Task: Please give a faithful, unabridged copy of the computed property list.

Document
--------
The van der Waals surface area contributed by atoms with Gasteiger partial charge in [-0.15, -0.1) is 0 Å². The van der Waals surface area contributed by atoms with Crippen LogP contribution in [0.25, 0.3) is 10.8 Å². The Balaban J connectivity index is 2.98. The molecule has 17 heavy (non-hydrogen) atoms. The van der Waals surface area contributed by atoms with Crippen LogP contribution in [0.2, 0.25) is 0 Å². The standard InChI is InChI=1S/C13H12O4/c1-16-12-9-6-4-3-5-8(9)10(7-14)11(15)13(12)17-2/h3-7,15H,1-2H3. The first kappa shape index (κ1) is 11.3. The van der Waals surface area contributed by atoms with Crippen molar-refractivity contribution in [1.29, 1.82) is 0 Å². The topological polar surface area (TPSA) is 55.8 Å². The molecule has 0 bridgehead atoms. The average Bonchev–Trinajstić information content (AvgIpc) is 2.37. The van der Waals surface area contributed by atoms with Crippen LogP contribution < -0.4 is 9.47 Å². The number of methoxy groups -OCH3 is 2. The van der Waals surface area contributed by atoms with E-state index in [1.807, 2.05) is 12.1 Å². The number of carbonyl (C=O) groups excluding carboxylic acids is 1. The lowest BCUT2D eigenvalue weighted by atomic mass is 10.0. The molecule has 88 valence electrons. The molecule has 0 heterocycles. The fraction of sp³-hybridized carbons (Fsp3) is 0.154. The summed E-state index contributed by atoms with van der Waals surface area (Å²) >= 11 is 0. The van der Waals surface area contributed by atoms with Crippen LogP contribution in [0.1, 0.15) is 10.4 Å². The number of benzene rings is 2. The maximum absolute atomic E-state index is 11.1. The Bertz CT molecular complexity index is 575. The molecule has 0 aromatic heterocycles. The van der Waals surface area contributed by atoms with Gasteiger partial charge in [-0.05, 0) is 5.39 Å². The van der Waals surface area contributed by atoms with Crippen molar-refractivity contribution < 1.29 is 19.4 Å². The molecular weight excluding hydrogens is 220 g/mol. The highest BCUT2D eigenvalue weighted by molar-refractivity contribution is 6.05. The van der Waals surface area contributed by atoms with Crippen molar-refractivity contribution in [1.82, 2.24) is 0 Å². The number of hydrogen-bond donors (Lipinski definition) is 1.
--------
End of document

The van der Waals surface area contributed by atoms with Gasteiger partial charge in [-0.15, -0.1) is 0 Å². The van der Waals surface area contributed by atoms with Crippen LogP contribution in [0.25, 0.3) is 10.8 Å². The Balaban J connectivity index is 2.98. The molecule has 17 heavy (non-hydrogen) atoms. The van der Waals surface area contributed by atoms with Crippen LogP contribution in [0.2, 0.25) is 0 Å². The standard InChI is InChI=1S/C13H12O4/c1-16-12-9-6-4-3-5-8(9)10(7-14)11(15)13(12)17-2/h3-7,15H,1-2H3. The first kappa shape index (κ1) is 11.3. The van der Waals surface area contributed by atoms with Crippen molar-refractivity contribution in [1.29, 1.82) is 0 Å². The topological polar surface area (TPSA) is 55.8 Å². The molecule has 0 bridgehead atoms. The average Bonchev–Trinajstić information content (AvgIpc) is 2.37. The van der Waals surface area contributed by atoms with Crippen LogP contribution < -0.4 is 9.47 Å². The number of methoxy groups -OCH3 is 2. The van der Waals surface area contributed by atoms with E-state index in [1.807, 2.05) is 12.1 Å². The number of carbonyl (C=O) groups excluding carboxylic acids is 1. The lowest BCUT2D eigenvalue weighted by atomic mass is 10.0. The molecule has 88 valence electrons. The molecule has 0 heterocycles. The fraction of sp³-hybridized carbons (Fsp3) is 0.154. The summed E-state index contributed by atoms with van der Waals surface area (Å²) >= 11 is 0. The van der Waals surface area contributed by atoms with Crippen LogP contribution in [0.1, 0.15) is 10.4 Å². The number of benzene rings is 2. The maximum absolute atomic E-state index is 11.1. The Bertz CT molecular complexity index is 575. The molecule has 0 aromatic heterocycles. The van der Waals surface area contributed by atoms with Gasteiger partial charge in [-0.05, 0) is 5.39 Å². The van der Waals surface area contributed by atoms with Crippen molar-refractivity contribution < 1.29 is 19.4 Å². The molecular weight excluding hydrogens is 220 g/mol. The highest BCUT2D eigenvalue weighted by molar-refractivity contribution is 6.05. The van der Waals surface area contributed by atoms with Crippen molar-refractivity contribution in [1.82, 2.24) is 0 Å². The number of hydrogen-bond donors (Lipinski definition) is 1.